The problem started in earnest in the 200304 financial year.
Spending on school sixth forms and work-based learning exceeded predictions and left the LSC with continuing commitments in 200405. Money that in previous years had been clawed back from colleges didn't materialise because most colleges exceeded their targets. The LSC couldn't balance its budget until it got help from two sources. The Department for Education and Skills gave it pound;130 million in June 2004. And in July 2004, the LSC announced plans to defer payments to colleges worth pound;250m into the 200506 financial year. The payments delay is one month only - from March to April 2005 - but this is enough to make a difference to the LSC budget.
Its financial year ends on March 31. Putting back the payment solves a problem for 200405 by postponing it.
Balancing the LSC budget was a test of promises. One option for the LSC was to break a promise given six months earlier to colleges. Back in autumn 2003, colleges were given three-year funding allocations running from 200304 to 200506. The Government wants colleges to make plans and raise quality. Three-year budgets make this possible. But by May 2004, these were at risk because the LSC couldn't afford the costs of other promises to schools and apprenticeships. Something had to give. Fortunately for colleges, it was the Government. It might not have happened if colleges had not worked together to make an effective case to MPs, ministers and the media.
The LSC balanced its budget for 200405 but it is on a knife-edge. Plan-led funding means that college budgets are fixed this year, but there are new sources of unpredictability. The Government is spending hundreds of millions of pounds on education maintenance allowances (EMAs). These help 16-year-olds from low-income families who stay in education. Staying-on rates should rise but what happens if they rise too far?
The LSC has put more money into 16 to 18 education to encourage expansion.
Local LSCs have fixed individual targets for the number of students. Many colleges contend that they could take on more. Some will beat this year's target simply by recruiting the same number of people they enrolled last year. Expansion will mean standing still. Ministers guarantee that every 16-year-old has a place but has left it to the LSC to find the money. And the LSC has already said it will take a tough line on college requests for extra cash. Colleges need to prove their costs and show they're meeting other targets. They may be asked to accept less money for adults. Other measures have been taken to control 200405 spending, sometimes taken at the last-minute. Late rule changes for entry to employment and English as a foreign language may control the budget but they do not help sensible planning in colleges. Success for all needs more notice than a July rule change.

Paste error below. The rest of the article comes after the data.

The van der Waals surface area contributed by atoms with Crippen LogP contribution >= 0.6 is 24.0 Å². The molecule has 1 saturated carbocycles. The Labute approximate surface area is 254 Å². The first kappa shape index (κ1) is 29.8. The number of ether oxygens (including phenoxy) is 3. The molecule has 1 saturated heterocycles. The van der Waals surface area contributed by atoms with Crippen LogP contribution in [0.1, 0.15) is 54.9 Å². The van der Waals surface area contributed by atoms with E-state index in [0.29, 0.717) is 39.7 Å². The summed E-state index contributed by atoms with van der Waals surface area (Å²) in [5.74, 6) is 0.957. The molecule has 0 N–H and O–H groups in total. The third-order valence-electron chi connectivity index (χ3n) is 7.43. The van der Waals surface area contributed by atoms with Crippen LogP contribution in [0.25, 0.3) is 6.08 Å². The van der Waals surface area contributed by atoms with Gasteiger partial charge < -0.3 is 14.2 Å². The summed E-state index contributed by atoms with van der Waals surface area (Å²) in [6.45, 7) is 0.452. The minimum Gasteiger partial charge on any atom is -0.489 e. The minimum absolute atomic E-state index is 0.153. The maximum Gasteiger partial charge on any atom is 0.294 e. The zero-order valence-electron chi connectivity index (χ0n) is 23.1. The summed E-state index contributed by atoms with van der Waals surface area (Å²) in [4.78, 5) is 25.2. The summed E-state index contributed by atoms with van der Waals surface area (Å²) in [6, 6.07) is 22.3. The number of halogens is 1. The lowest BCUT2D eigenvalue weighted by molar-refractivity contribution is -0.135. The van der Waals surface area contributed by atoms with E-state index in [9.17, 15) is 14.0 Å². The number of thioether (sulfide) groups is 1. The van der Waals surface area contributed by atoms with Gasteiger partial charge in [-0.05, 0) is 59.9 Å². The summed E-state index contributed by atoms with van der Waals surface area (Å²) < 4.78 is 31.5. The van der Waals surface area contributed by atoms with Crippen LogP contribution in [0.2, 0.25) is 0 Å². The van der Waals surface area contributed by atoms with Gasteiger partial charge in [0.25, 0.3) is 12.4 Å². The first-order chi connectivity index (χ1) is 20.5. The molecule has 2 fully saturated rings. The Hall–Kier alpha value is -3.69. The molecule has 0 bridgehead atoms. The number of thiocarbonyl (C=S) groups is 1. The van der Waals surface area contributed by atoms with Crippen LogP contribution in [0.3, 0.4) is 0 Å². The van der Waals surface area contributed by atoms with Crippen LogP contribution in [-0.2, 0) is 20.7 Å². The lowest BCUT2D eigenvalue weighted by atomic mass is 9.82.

Moving forward to 200506, pressures on the LSC intensify. The budget rises to pound;9.2bn but so do the targets. Ministers have already spent part of the budget in their commitments to school sixth forms. The second year of EMA expansion will create new spending commitments, related to 16 to 18-year-olds.
And then there is the growth of apprenticeships and the national roll-out of training for low-skilled adults - the level 2 (GCSE-equivalent) entitlement. Basic skills targets will also get harder to meet in the fifth year of the national strategy. And then there is quality improvement. Back in 2002, ministers promised real-terms funding increases as part of the Success for All programme. The LSC has few places to turn. Inevitably, the council will look for savings in its budget from fees, franchising and adult courses.
No college should expect any favour from the LSC in the 200506 funding round. A sixth- form college with no evening classes may find it easier than some general FE colleges but it won't feel good. The Government protection for school sixth forms leaves even the best-funded college feeling sore at the comparison. Different funding levels translate directly into higher pay and easier workloads in schools. It is a battle that colleges will fight but ministers are keen to maintain financial stability in schools in the run-up to a major reform of school finance in 200607. If there's any relief in the years after 200506, we'll hear about it in the spending review announcement which is promised before Christmas. We already know that the targets for 200607 are higher. It's likely that the money will not increase as much unless the college sector delivers an implausible efficiency gain. If there were easy solutions to hand, the 5,000 people in the DfES and LSC who fund and regulate further education and training would no doubt have found them. The LSC's bad fortune in all this is to have started its life when budgets were rising and targets lighter but to find itself with harder targets at the point where the Treasury screws tighten.
Julian Gravatt is director of funding and development for the Association of Colleges